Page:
In the latest edition of his so-called “Samizdat” series (a genre referring to literature banned during Communism, and circulated in secret), Hungarian Prime Minister Viktor Orbán reacts to the decision of the Hungarian Constitutional Court, in which it returns powers to the hands of the authorities to control or prevent the flow of illegal migration through their borders.
Last year, the European Court of Justice ruled that the detention of migrants in so-called transit zones on the southern borders of Hungary was illegal, and it violated their human rights. Additionally, according to the court, the authorities are obliged to start asylum proceedings with each illegal entrant, instead of turning them back to safe countries that they arrived from.
Orbán reiterates in his Samizdat that the meaning of the EU court’s decision is just precisely this: Hungary has to admit all migrants into the country who have been detained by its border guards while crossing illegally. This, he states, is contrary to his country’s Basic Law. For this reason, the government had asked the Constitutional Court to advise on the matter. In the prime minister’s interpretation, the court came back with three distinct decisions in the matter:
1. It reaffirmed that the government must protect the country’s constitutional identity, even if this is contrary to the ruling of the European Court of Justice.
2. It stated that if the shared competences between the EU and Hungary were not effectively exercised or enforced by the Union’s institutions, the Hungarian authorities could exercise them.
3. It also stated that the relationship between migration and human dignity should also be examined from the point of view of the indigenous populations.
Orbán calls this in his Samizdat a “decision of historical significance.”
He believes the ruling of Hungary’s top court puts people and human dignity at its center, something now seldom seen in European court decisions. In the prime minister’s opinion, under the guise of protecting human dignity, international courts have followed the same path as the societies of a progressive Europe in general. The individual was torn from his or her natural national, linguistic, cultural, and religious communities, as well as from his or her families. These courts have denied that belonging to such communities is part of one’s self-identity and thus of human dignity in general. They deny that this identity deserves fundamental protection.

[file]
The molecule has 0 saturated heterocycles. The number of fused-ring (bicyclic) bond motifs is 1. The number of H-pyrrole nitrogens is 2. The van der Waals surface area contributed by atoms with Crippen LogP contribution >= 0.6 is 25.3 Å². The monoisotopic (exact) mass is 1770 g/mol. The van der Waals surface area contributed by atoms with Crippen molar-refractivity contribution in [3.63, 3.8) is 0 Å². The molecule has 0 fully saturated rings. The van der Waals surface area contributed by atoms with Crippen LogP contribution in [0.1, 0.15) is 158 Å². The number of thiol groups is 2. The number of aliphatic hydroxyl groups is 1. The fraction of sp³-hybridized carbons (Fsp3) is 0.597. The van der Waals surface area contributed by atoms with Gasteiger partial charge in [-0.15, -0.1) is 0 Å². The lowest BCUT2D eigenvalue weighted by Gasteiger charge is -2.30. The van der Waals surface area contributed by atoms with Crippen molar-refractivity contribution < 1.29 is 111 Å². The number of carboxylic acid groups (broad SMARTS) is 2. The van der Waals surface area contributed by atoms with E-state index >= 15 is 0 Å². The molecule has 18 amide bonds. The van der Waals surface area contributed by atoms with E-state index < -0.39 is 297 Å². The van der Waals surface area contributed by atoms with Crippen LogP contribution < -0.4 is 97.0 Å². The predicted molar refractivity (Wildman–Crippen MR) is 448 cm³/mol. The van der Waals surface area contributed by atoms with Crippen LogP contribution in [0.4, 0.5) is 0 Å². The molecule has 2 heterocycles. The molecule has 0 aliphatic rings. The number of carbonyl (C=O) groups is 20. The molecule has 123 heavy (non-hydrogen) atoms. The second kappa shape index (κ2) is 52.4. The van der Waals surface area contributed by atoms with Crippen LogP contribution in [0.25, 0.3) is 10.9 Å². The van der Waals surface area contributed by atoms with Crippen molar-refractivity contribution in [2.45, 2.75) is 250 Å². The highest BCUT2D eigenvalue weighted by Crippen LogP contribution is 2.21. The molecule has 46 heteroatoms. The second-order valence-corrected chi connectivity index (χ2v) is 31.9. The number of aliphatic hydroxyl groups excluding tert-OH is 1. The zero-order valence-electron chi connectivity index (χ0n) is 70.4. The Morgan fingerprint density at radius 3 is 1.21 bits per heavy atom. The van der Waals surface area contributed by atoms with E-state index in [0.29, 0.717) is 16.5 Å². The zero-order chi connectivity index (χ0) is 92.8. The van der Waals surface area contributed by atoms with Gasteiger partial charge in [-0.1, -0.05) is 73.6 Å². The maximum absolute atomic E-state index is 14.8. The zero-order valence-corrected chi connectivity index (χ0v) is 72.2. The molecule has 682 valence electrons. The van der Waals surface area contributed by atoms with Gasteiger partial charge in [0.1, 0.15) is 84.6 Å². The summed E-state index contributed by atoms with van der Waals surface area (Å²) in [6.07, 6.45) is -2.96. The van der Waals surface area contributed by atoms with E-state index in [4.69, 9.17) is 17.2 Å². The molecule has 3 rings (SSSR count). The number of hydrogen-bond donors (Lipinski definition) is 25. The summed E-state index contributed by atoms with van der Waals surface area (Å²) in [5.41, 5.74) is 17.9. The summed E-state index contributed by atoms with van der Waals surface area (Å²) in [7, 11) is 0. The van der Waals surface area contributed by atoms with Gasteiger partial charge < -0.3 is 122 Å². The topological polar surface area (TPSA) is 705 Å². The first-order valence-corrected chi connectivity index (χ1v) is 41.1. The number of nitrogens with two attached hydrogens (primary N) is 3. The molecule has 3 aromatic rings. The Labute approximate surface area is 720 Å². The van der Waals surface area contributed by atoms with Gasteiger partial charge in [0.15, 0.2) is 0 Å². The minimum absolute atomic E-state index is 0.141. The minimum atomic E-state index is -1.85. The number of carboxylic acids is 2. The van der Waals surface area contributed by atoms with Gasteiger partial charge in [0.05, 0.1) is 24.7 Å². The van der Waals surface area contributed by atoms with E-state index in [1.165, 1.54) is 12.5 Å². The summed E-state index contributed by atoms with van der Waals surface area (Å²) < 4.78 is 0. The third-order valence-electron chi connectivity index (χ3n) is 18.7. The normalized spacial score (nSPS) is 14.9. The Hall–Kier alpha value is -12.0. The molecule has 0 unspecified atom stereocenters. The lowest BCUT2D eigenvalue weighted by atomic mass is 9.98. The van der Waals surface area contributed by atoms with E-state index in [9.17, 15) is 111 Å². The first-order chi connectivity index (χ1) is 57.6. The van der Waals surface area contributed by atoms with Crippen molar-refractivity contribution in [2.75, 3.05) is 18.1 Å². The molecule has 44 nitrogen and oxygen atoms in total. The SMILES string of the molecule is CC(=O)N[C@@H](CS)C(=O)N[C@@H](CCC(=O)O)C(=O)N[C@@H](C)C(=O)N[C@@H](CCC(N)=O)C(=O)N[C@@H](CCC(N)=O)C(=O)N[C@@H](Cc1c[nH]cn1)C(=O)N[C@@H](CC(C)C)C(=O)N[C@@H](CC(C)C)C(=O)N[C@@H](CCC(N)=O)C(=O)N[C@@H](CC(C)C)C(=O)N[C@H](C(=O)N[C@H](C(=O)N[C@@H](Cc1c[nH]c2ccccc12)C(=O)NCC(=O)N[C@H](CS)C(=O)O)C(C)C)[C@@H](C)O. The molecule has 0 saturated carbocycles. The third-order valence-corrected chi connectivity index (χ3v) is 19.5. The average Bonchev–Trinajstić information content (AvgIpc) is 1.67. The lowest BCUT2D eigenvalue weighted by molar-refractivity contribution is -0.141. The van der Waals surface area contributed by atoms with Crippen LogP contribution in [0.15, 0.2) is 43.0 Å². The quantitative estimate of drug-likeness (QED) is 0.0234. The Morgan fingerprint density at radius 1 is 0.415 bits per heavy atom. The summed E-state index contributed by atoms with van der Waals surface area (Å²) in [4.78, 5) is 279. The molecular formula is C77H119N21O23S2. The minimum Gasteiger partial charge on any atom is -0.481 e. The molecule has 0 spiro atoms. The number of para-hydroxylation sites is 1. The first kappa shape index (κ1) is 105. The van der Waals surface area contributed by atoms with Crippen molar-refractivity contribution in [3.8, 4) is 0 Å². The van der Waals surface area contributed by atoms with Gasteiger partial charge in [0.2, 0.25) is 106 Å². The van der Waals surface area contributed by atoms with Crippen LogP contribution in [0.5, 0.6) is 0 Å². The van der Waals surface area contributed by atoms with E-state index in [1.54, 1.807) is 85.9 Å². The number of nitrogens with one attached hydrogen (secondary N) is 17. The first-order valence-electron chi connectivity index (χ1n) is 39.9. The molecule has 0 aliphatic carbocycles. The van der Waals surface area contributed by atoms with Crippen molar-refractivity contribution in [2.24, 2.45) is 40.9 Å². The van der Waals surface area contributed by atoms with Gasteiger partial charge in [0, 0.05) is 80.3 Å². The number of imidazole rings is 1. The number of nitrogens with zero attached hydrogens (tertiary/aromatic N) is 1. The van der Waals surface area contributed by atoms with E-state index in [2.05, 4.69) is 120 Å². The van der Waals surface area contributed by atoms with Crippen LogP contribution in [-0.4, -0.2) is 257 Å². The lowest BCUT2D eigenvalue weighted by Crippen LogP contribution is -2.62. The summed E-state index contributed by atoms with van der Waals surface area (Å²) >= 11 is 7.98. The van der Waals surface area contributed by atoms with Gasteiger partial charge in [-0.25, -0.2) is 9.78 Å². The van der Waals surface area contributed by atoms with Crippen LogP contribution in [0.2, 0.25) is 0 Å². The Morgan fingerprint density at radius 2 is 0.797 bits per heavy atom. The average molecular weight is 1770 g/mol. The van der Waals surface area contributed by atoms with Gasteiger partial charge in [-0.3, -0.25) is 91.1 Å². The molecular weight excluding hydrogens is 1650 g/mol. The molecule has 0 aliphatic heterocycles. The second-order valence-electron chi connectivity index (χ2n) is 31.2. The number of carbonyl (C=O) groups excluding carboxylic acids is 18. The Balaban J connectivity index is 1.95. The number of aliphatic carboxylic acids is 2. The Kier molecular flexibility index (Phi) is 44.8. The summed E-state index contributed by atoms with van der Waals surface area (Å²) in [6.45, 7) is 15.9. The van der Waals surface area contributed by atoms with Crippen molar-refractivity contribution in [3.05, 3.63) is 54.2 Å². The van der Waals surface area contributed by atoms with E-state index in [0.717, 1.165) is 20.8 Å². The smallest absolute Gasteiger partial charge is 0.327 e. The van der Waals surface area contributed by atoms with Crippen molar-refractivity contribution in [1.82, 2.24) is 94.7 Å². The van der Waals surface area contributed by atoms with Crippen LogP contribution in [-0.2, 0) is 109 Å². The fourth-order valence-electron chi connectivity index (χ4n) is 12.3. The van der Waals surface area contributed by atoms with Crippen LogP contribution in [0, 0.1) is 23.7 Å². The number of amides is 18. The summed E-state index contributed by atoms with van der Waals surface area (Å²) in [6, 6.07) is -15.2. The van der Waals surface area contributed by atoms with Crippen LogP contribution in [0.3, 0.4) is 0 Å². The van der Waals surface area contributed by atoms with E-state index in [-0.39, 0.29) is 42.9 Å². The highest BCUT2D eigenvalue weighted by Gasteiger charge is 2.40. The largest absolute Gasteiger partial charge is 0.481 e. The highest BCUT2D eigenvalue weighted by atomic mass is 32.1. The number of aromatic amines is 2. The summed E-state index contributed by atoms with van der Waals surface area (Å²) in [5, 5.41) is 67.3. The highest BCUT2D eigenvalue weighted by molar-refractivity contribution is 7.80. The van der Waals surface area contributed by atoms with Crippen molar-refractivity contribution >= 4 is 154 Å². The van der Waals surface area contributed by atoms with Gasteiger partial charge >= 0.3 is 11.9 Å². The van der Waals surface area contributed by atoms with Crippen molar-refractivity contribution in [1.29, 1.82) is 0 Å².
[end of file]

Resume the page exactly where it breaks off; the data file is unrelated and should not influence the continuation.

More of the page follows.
“Today, there are only individuals who are people without qualities: they can live anywhere, they can speak any language, they can pray to any god,” wrote Orbán.
In the Hungarian prime minister’s assessment, traditional communities have become completely defenseless. Today, it is not only progressive politics that is against them, but also the law. Europeans have thus no right to decide who they want to live with in their own homelands — even if mass immigration leads to the disintegration of the traditional communities that underpin their individual identities.
As a result, in the sense of fundamental rights, Europeans today have no right to their own homelands, their language, their culture, their family, and their God.
The decision of the Hungarian Constitutional Court takes the opposite view. It restores the human rights system from head to toe. It confirms that the Hungarian state has a duty to prevent significant harm to citizens’ identity, even if this contradicts rulings by the European Court of Justice or if this were to develop as a consequence of the EU failing to exercise its competencies.
The traditional social environment of those living in Hungary cannot change without democratic authority and state control, writes Orbán.
“Home is only where people’s rights are upheld,” writes the prime minister. According to the Constitutional Court, Hungarians have the right to their own country, concludes the Samizdat.